Gypsies… brigadiers… toreros… smugglers… just your average “night at the opera?”
I don’t think so.
Arguably the most popular opera of all time, Carmen contains more hit tunes than any opera ever composed. People who’ve never listened to a note of opera probably have heard tunes from this work, if only in an elevator. The opera may not be as “high-brow” as many others, but the wideness of its appeal is indisputable.
Carmen is one of those murderous female characters one often finds in movies such as Basic Instinct and Fatal Attraction. This fact heightens our fascination with her. Her operatic journey, based on the novel by French writer Prosper Mérimée, with a libretto by Meilhac and Halévy, is one of those timeless, guilty pleasures we can never get enough of.
I discovered the truth of that statement in my first season as a violinist with the Metropolitan Opera. No matter how early I arrived in the pit to practice, whenever Carmen was on the program, I was always preceded by an elegant, white-haired Italian gentleman who, I soon discovered, had been one of Toscanini’s concertmasters with the NBC Symphony. Curious as to why this venerable musician felt compelled to practice music he obviously knew backwards, I finally asked him one night why he continually did so.
“I never get tired of it,” he replied wistfully in his charming Italian accent.
If that isn’t a testament to the immortality of this work, I can’t imagine what is.
The first production of Carmen took place in 1875 at the Opéra Comique in Paris. The public found it shocking. Nietzsche later called it “wicked, subtle & fatalistic.” Bizet had his work cut out for him. From the outset he was involved in an uphill battle to change the character of this theater from simple-minded and sentimental to more psychological and personal. This was a “family” theater, where marriages were discussed and arranged. To present a work about a wanton woman, who flits from lover to lover and hangs out with grim low lifes in an exotic setting among Spanish gypsies and bandits, was scandalous and unthinkable, at least in those times. These dayswe love scintillating, shocking stories. That wasn’t the case in France in the late nineteenth century.
Bizet saw no problem with the sexual innuendo, and resisted when the librettists urged him to tone down the piece for the French audience. Ultimately he gave in, and created music for two characters who did not appear in the original novel: Escamillo, the brilliant, successful, torero who embodied male eroticism to Carmen and was a foil to Don José; and Micaela, the innocent contrast to the willful, sinful Carmen.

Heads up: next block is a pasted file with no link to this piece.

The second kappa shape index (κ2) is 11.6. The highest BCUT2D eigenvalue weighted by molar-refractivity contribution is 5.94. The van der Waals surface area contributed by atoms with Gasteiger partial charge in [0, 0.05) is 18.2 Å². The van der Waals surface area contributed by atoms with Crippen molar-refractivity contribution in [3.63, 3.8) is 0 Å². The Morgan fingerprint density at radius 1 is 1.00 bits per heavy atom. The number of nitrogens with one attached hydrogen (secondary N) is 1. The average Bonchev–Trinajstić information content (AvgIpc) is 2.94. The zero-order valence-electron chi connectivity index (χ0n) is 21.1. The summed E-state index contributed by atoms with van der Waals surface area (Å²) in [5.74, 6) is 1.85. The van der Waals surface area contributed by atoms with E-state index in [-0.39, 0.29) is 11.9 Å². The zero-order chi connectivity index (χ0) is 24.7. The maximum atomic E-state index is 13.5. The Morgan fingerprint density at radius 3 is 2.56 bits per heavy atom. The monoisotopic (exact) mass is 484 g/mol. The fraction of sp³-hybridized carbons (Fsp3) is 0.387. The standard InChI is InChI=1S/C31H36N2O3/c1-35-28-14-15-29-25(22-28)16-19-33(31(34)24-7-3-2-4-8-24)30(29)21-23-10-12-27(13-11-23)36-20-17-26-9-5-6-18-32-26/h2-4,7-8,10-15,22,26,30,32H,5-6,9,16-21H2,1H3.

Carmen, possibly the greatest female character in all of opera, provides a study in contrasts. She’s a liar, a thief, unscrupulous but also independent. She fascinates, not only physically but also for her honesty and the intense violence of feelings. Cut me up, burn me, I’ll tell you nothing, she declares one moment, and teases, We’ll dance the seguidilla and drink Manzanilla the next. The contrast between her tragic intensity and lightness is dazzling. Si tu m’aimes, prends garde à toi:truer words were never spoken.
Yet Bizet made her a positive character, a champion of the defiance of the moral codes of the day, a heroine. Before Carmen, anti-heroes in opera were invariably male, like Don Giovanni. Fallen women, like Violetta in Traviata, atoned and paid the price for their wantonness at the end. Carmen, by contrast, never acknowledges any guilt, hangs out with ruffians, accepts her fate and is afraid of nothing. Even Brünnhilde was afraid of Wotan. Not Carmen. She is fearless. What a heroine! How can we not love her?
José, on the other hand, a country bumpkin from the provinces who understands little of the wicked ways of the big city, not to mention the wiles of a seductress like Carmen, gives into temptation and betrays his ideals early on. Thus he’s not as strong a character. There’s a good reason for the opera’s title.
The other characters appear briefly but are just as vivid and colorful: soldiers, ragamuffins, smugglers, the holiday crowd around the bullring, all form a background that pulsates with life. Bizet, as so many other composers of his time, loved the Spanish light and painted it masterfully with his orchestral colors. Add to this the Spanish dance rhythms, and you have a recipe for success – or so Bizet thought.
Even before the premiere, the composer met with hostility from behind the scenes. The orchestra declared much of the music unplayable; the women’s chorus rebelled at having to act and sing at the same time. The sole enthusiasm displayed on opening night was reserved for Micaela, Escamillo and the bullring music. The opera was a failure, and Bizet was devastated. Despite the patrons who continued to line up at the box office night after night, he remained inconsolable and died, heartbroken, on the night of the thirty-first performance, too soon to witness the opera’s huge critical and popular success when it was premiered in Vienna just months later.
Thus began the opera’s path to worldwide popularity. Bizet never lived to see it, but we are the lucky ones to enjoy his crowning achievement, performance after triumphant performance.